September is my favorite time of the year. It is warm during the day, but cool at night for sleeping comfort. The days are still fairly long, and we can sit out by the pond and enjoy the early evening, with weenies roasting over the brazier, and s’mores to follow.
Oh, wait a minute. That’s what we have done all summer. It has been cool like it is September. Last week temperatures finally drifted up into the 80′s. It seemed like the first time all year.
It is a little worrisome that we are getting some red leaves falling off our earliest maple tree in the front yard, but the ears on the corn plants are still flat and thin.
Now is the time when we wonder what we did with summer. I still have outside projects unstarted or started too late.
For the real farmers, not those ex-farmer duffers puttering on their 10-acre farms like me, this is the summer of worrying about maturing crops, of enjoying the rains that were filling the soybeans, but struggling to bale hay without getting it rained on three times.
And, this is the summer when the farmers never really got around to making themselves sell grain in a down market.
The grain markets have declined steadily all summer. Prices have been driven lower by prospects of record crops over most of the Midwest. The temperatures that have been 10 degrees too cool here have been just cool enough to protect the crops in the west, where they burn off yield most years in August.
The monthly USDA crops have shown ever-increasing yields, with the latest predicting most of 4 billion bushels of soybeans and over 14 billion bushels of corn to be harvested soon.
The weekly Crop Condition reports have shown record and near-record conditions. Maturity ratings have reported a crop that caught up after a late start, then passed historical maturity benchmarks. In the process, farmers have been slow to commit grain to forward contract. It is hard to sell corn for just over $3 when you have sold it for $6.50 to $8.50 so recently.
It is hard to adjust to the reality of cheap grain when the input costs were as high as last year, but the prices are half. As a grain trader and sometime opinionator (I have gotten very shy of being an adviser), I have watched all this happen and have commented on it, but I have not pushed farmers to sell, except for the old crop.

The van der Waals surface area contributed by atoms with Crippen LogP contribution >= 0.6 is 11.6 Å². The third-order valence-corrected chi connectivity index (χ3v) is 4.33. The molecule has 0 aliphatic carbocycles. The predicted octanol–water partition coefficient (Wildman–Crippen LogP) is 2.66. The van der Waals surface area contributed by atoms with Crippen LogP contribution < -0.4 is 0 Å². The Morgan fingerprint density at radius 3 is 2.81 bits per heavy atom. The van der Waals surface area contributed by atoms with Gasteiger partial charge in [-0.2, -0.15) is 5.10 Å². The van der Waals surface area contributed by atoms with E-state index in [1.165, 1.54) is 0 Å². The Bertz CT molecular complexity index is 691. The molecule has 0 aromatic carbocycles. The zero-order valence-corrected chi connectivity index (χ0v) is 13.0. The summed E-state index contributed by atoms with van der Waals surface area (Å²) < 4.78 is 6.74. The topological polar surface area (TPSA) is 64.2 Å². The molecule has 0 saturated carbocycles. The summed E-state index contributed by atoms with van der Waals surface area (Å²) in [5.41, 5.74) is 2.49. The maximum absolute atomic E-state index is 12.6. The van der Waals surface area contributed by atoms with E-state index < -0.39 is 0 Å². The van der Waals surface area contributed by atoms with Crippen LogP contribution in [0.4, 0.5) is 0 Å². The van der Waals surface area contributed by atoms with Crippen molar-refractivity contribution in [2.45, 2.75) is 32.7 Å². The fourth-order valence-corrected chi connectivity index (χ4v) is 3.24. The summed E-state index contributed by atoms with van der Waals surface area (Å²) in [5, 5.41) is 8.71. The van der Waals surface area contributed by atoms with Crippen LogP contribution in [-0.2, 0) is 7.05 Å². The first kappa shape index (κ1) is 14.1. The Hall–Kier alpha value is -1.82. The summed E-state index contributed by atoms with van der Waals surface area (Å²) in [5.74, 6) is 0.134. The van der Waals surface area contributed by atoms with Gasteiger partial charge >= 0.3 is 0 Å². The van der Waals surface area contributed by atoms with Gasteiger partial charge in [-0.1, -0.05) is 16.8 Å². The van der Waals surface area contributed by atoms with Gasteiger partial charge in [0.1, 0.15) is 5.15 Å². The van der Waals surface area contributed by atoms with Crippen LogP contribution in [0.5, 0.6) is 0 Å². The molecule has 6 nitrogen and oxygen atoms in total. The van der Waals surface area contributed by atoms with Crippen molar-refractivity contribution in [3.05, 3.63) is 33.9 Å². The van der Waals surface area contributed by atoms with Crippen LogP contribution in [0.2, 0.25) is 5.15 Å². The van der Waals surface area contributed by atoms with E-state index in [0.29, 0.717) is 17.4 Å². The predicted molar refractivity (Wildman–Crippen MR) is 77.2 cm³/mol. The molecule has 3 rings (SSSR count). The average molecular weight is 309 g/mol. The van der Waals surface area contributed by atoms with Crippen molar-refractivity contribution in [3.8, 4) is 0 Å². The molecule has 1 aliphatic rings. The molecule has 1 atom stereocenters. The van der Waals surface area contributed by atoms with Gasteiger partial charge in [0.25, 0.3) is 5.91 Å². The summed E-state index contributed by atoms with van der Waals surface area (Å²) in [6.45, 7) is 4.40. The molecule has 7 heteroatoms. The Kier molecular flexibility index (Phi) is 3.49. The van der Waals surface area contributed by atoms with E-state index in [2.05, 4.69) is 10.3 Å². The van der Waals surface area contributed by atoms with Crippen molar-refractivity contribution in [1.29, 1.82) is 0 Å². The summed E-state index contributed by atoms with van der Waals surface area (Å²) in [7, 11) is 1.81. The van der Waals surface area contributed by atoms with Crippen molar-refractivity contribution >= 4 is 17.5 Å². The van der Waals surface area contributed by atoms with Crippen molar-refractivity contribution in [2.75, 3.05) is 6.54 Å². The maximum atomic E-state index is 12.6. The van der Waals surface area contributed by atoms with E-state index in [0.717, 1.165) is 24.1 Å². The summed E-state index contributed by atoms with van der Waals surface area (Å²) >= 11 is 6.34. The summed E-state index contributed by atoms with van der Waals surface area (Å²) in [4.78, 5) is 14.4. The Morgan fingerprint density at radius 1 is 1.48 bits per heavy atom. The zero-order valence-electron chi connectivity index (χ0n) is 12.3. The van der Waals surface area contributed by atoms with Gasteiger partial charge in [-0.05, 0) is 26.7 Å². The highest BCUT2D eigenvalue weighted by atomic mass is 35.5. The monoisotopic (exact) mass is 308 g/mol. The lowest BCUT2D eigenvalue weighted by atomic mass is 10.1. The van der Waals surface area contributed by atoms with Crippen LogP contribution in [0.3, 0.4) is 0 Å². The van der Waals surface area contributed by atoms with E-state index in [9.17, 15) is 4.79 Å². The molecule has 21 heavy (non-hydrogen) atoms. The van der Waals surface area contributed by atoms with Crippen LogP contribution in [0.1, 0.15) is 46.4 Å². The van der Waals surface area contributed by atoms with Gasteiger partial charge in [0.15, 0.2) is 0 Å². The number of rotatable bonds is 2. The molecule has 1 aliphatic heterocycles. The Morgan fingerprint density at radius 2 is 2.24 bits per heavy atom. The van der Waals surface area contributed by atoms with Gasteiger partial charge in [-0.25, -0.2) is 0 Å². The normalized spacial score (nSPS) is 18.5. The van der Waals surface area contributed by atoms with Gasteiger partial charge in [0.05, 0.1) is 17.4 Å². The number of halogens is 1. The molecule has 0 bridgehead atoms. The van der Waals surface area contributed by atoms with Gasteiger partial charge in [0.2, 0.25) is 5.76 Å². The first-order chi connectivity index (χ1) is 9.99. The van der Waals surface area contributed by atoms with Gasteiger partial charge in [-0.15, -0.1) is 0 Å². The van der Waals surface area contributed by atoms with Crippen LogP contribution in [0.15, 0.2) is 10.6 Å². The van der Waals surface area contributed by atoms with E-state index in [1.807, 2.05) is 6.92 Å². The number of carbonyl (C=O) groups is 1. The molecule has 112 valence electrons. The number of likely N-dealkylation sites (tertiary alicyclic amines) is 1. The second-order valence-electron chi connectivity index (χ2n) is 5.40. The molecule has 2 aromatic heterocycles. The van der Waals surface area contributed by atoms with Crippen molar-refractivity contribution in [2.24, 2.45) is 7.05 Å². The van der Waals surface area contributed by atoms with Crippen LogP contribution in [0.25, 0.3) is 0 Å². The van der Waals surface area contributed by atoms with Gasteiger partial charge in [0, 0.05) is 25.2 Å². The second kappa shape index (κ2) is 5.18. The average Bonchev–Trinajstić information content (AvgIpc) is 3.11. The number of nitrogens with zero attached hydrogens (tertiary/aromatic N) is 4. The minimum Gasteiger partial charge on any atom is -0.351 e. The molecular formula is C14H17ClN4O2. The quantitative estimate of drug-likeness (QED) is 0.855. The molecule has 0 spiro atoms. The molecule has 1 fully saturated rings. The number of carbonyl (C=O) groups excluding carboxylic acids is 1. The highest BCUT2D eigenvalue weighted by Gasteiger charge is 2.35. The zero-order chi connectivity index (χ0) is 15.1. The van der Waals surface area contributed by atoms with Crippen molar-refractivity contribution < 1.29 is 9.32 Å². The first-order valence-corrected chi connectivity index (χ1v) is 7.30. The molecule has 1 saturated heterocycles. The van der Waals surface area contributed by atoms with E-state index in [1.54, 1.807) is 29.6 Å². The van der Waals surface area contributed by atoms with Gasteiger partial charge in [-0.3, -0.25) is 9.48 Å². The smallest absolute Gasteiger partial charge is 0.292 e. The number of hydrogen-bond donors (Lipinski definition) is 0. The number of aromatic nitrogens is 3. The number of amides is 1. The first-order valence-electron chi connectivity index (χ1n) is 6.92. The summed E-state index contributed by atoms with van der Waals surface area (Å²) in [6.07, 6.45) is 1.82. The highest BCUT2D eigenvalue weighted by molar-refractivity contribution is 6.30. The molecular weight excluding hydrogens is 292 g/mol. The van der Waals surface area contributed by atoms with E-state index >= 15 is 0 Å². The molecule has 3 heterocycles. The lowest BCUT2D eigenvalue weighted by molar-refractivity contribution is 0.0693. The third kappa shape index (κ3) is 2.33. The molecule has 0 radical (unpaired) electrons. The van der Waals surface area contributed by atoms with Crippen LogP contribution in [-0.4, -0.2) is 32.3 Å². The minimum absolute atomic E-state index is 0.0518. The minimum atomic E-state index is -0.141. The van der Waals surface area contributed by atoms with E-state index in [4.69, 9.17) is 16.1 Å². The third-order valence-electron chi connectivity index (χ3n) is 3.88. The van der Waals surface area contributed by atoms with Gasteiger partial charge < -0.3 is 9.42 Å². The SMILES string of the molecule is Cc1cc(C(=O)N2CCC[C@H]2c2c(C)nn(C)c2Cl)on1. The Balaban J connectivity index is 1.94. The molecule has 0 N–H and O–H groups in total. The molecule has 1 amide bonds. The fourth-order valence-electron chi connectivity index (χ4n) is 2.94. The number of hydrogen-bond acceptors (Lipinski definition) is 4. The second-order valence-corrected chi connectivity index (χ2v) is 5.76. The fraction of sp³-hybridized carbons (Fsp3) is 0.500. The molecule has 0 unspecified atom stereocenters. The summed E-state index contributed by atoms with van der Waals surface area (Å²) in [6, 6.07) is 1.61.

It is not that I didn’t think grain should be sold on the way down. It is just that there is enough farmer left in me to hope that this is not what I get for the crop. And, I don’t want to be blamed for bad sales if there is a rebound. I have been there.
Scripture says the farmer should plant in hope. That really reflects the fact that he can do only so much. The rest depends upon factors outside of his control.
Outside of control this year is a big crop, which I am trying to see as a blessing. It is really a good thing to raise a big crop. In pure income, we usually come out better with a big crop in a cheap year, than with a poor crop in a high-priced year.
It just doesn’t feel as good as it did a couple of years ago when we had big prices and locally we had a great crop.
We are now entered into that dangerous time when the new crop is close. The markets that had been steadily declining on better yields are pausing and maybe turning around a little.
I wish I could see that we are making a bottom. Right now Delta farmers are hinting instead at a new low to come with harvest of 70-bushel beans. However, a month from now, we could be talking about an early frost or yields that were not quite what was expected. These things could cause a rebound.
Right now, the market is dwelling on political matters as a reason for a small rally. The Russians are invading Ukraine, although they are using troops without proper insignia and are denying any action. They say maybe some soldiers are traveling on vacation. (They seem to be taking their troop transports with them.)
While the Russians are taking over the rest of Ukraine, the market is worrying about the disruption that may result in the wheat markets, and Ukraine has the historical position of Breadbasket of Europe.
This potential disruption is reflected in slightly higher wheat prices. The higher wheat, in turn, is influencing other grains. So far we see no rally, just a pause in the markets with slightly higher prices. It remains to be seen if the political possibilities there overcome the agronomic realities here.